The Slovenia Times

Out of the Woods?


Finance overview

Following five consecutive quarters in the red, NLB is celebrating a return to the black. The state-owned bank reported a EUR 3.4m net profit of the core bank and a EUR 3.9m net profit at group level for the first quarter of 2011. It attributes the results to strict implementation of measures, a cut in operating costs, and fewer additionally formed provisions as key reasons. NLB chairman Božo Jašovič has recently announced additional provisions of EUR 180m in 2011, but the bank is still sticking to the plan that it will end 2011 in the black.

The results follow a EUR 250m capital increase at NLB, which also helped raise the capital adequacy ratio to an estimated 12 percent by 31 March. This is 1.8 percentage points above the ratio at the end of 2010.

The first quarter profit ends a negative streak at NLB which began back in 2009, when the bank reported a EUR 82m loss at the end of the year. The situation further deteriorated in 2010, when the loss increased to EUR 202m due to write-downs and provisions stemming from bad loans. Although pleased with the results, Jašovič says it is still too early to say whether things are finally changing for the better.

Courting controversy

In the meantime, Slovenia's second biggest bank, NKBM - which last month became the first Slovenian company to be listed on Warsaw Stock Exchange - has been courting controversy. The issue is its recent EUR 104m capital increase through the issuing of new shares. The arguments are still hot on whether the State Assets Management Agency (AUKN) was right to force three state-owned companies - Pošta Slovenije, Gen Energija and ELES - to buy the majority of shares in the recent recapitalisation. The move has certainly had some negative impact on the bank with international credit rating agency Fitch Ratings lowering the long-term credit rating of NKBM from A- to BBB+.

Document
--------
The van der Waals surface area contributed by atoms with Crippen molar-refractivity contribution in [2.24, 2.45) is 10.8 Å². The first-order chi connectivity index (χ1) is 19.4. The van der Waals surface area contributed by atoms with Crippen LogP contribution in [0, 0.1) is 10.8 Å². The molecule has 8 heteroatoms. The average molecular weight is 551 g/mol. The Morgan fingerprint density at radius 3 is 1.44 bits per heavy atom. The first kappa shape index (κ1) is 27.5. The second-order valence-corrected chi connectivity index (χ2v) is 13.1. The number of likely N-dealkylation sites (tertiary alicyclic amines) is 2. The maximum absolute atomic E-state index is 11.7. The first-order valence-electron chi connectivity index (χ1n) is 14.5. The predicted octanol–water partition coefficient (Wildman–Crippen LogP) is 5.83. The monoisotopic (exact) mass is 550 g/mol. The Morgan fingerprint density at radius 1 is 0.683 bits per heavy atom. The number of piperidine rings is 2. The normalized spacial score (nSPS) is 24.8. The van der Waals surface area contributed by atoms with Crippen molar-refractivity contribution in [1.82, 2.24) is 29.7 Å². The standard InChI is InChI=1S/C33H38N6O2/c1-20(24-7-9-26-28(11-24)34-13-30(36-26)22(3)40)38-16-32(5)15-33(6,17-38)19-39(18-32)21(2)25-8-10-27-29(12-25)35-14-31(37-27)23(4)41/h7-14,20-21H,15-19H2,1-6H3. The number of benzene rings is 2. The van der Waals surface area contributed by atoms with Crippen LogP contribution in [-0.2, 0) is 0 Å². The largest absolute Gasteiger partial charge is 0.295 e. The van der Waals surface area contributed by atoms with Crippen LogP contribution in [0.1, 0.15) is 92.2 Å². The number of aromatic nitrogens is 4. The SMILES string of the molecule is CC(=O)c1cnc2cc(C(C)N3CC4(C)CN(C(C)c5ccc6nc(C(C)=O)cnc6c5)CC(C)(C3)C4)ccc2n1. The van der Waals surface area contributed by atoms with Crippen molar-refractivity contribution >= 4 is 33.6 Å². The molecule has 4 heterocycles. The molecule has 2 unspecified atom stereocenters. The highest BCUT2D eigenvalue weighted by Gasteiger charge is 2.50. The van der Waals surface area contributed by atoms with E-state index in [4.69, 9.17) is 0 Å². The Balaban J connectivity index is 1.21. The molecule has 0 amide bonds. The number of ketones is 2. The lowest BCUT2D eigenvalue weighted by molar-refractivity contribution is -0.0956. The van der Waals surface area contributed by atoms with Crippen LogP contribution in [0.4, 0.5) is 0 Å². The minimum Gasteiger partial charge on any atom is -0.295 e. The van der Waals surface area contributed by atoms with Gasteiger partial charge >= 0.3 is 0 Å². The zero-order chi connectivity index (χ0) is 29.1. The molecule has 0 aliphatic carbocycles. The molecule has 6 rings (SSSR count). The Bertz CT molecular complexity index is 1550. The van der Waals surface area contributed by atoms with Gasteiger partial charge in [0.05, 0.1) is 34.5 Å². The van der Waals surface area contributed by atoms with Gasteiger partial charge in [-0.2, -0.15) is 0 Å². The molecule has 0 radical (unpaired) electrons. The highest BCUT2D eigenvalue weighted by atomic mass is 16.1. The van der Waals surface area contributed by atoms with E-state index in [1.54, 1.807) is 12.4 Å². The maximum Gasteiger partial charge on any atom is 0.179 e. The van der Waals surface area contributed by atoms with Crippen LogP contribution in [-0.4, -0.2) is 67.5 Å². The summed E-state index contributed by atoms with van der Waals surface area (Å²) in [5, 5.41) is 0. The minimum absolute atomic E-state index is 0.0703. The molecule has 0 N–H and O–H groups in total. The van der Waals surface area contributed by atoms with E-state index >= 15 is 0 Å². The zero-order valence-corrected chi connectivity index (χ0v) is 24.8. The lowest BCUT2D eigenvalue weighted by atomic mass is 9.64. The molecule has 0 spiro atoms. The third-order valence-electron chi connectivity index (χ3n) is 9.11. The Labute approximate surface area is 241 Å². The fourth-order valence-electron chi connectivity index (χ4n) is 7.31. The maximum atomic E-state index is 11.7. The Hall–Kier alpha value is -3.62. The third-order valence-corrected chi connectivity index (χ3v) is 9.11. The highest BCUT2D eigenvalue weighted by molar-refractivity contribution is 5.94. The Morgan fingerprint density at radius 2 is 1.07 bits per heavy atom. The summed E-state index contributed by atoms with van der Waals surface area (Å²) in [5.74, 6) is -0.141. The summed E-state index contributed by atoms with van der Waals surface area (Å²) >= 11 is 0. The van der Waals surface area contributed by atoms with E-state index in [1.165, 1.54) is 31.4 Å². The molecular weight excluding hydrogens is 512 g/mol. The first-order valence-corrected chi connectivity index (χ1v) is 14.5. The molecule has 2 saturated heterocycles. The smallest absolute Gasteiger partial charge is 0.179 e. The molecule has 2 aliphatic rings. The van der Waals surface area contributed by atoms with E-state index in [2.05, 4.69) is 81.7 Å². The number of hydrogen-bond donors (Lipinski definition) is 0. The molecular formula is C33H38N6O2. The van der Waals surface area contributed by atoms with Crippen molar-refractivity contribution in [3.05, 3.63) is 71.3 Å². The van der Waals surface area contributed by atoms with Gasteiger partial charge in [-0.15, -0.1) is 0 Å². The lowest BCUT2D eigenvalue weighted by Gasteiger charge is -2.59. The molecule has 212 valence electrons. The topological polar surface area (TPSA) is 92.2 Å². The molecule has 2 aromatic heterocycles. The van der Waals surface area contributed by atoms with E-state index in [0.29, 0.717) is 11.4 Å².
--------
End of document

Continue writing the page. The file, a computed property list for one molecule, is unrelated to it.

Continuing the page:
Commenting on the news, NKBM said that "although Fitch took into account that the state has preserved its roughly 51 percent stake in NKBM, it also considered the conflicting official statements about the preservation of the state stake, which were given during the capital increase procedure, as well as the absence of a clear government strategy regarding the future ownership structure".

The controversy has not hurt the bank's financial performance, however. It has posted a EUR 3.7m operating profit in the first quarter of 2011. The bank's total assets at the end of March stood at EUR 4.87bn, which is 1.4 percent or EUR 67.1m more than at the end of December 2010. Measured with total assets, the bank's market share at the end of March was at 9.4 percent, which is 0.2 percentage points down compared to the end of 2010.

Caution remains

The situation when it comes to loans being given by the banking sector remains mixed. The volumes of loans issued by banks to companies in 2010 grew by a modest 0.3 percent, with the growth being contributed by domestic banks. Foreign-owned banks reduced loans to companies but did increase them to consumers - they issued 10 percent more loans to this group last year than the year before, and provided the money at a lower interest rate than domestic banks.

The share of bad loans rose by 66 percent last year, amounting to 3.7 percent of the total loan portfolio of banks. As a result, banks in Slovenia increased impairments and provisions by 33 percent to EUR 2.4bn by the end of last year. In comparison, banks in the eurozone have already begun reducing their impairments and provisions for bad loans.

Banka Slovenije Governor Marko Kranjec says that the central bank expects credit risk to peak this year, meaning that provisions and impairments would stabilise and begin to turn downwards. The capital adequacy ratio of banks in Slovenia stood at 11.3 percent last year, compared to 13.2 percent in the eurozone. To reach the eurozone average, banks would require an additional EUR 1.2bn in fresh capital, Košak says. Just how this will be acquired remains to be seen.


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